How has living in Detroit affected your work? Living and working in an industrial district in an economically challenged city has stretched me in every possible way—strategically, artistically, spiritually, and politically. Working alongside my partner and two sons on this project—that in other urban settings would have been met with roadblocks and obstacles—has been revelatory: it has made me aware of our grit. Because we hold ourselves to the highest standards for everything produced, yet are open and inviting with a reputation as the studio that says ‘yes’, the beneﬁts of being available as a resource for the arts are incalculable. Not long after I started the press, I blogged about it here, as an attempt to locate it in within a larger framework. Early on, its potential as an instrument of change was touted by Handful of Salt and commented on by other researchers and journalists around the country. When I revisit these ﬁrst volleys and track what we have done in just a few years, I honestly can’t believe how little we have wavered and how much the Salt & Cedar ‘family’ and our collaborators have accomplished in Detroit during this short stint.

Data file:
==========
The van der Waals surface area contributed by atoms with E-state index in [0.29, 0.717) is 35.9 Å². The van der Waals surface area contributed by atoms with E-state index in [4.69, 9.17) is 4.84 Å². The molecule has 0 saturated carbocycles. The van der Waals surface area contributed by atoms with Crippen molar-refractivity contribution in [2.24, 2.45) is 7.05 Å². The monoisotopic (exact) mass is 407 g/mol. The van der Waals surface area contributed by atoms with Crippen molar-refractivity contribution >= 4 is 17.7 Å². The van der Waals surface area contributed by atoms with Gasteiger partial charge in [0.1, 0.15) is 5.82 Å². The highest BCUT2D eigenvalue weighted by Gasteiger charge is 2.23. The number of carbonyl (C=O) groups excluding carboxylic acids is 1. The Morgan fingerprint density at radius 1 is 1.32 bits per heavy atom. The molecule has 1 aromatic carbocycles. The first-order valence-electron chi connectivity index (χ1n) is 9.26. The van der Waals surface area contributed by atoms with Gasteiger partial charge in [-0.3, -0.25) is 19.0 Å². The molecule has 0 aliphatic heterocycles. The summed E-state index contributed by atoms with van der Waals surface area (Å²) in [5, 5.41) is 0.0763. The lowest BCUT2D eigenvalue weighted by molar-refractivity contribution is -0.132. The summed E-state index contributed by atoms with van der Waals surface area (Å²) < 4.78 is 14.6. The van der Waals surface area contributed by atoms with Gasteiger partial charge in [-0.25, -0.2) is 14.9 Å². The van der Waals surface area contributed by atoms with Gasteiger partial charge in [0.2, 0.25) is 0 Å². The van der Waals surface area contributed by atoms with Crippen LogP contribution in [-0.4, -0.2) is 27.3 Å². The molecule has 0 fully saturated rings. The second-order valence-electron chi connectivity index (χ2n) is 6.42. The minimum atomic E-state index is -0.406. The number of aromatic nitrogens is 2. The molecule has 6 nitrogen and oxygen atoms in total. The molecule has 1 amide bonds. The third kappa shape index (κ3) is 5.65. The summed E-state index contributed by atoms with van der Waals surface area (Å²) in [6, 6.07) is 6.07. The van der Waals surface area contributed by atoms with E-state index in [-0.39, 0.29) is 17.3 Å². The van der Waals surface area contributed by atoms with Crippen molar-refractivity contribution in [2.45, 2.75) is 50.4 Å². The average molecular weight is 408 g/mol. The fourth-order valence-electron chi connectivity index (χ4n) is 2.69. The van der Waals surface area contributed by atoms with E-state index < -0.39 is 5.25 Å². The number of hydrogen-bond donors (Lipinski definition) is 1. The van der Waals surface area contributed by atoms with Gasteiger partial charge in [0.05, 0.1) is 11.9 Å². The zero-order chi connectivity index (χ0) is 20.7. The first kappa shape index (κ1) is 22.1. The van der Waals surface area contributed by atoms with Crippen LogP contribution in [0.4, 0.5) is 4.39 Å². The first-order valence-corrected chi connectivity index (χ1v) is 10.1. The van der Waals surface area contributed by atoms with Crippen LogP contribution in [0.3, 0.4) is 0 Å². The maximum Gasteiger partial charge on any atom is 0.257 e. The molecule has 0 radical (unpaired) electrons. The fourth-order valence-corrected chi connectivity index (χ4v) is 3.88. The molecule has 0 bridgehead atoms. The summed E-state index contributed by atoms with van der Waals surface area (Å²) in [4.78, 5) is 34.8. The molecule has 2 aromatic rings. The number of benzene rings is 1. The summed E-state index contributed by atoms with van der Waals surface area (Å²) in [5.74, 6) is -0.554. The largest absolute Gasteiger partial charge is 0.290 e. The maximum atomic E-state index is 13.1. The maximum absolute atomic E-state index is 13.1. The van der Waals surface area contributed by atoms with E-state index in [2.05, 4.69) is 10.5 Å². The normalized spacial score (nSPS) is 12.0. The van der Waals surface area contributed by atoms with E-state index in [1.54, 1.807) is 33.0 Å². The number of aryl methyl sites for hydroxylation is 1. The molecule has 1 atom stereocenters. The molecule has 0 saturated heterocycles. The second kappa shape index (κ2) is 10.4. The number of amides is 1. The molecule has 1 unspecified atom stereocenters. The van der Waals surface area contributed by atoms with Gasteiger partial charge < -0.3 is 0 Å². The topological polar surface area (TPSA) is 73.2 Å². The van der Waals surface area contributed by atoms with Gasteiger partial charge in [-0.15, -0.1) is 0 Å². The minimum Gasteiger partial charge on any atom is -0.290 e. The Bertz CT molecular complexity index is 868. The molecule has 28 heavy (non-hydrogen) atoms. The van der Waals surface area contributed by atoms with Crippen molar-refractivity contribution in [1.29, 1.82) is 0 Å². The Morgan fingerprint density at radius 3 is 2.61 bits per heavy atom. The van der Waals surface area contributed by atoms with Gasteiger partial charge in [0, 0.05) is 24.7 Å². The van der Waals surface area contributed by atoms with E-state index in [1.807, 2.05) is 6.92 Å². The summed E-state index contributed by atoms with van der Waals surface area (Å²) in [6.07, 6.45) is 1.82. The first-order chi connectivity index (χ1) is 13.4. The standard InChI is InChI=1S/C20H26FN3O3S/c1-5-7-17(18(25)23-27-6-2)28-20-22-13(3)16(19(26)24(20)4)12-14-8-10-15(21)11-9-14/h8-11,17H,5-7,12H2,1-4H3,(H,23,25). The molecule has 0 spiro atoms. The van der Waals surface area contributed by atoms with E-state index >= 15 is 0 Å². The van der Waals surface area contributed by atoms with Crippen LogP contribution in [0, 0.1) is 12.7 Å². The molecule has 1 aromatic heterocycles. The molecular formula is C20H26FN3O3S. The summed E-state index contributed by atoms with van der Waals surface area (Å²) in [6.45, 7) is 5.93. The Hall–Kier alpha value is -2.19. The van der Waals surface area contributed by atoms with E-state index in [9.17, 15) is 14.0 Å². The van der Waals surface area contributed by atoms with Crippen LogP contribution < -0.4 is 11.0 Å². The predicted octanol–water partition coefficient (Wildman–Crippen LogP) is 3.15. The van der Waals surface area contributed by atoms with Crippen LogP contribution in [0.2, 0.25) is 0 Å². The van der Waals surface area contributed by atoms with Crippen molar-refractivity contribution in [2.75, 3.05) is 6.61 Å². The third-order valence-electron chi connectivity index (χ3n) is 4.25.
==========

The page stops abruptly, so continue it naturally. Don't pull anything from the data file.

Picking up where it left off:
What are some recent, upcoming or current projects you are working on? Just ﬁnished a Mesostic by John Cage for Alison Knowles (silkscreened with the expertise of Bill Fisher at the Gaslight Press and printed on a ‘loaner’ letterpress in Asheville, NC). Currently designing a catalogue for Steve Locke’s exhibition ‘there is no one left to blame’ at MOCAD, and designing a poster for the opening event of the Media City Film Festival, featuring the Music of Alvin Lucier with Charles Curtis & Bruce McClure. Next month, Salt & Cedar will also be releasing a boxed set of photographic prints entitled The Deposits: Vestigial Enclaves by Leon Johnson & Clay Jordan. On the horizon is a luscious printed insert (in Arabic with an English translation) for a two-record set for Issue Project Room in Brooklyn.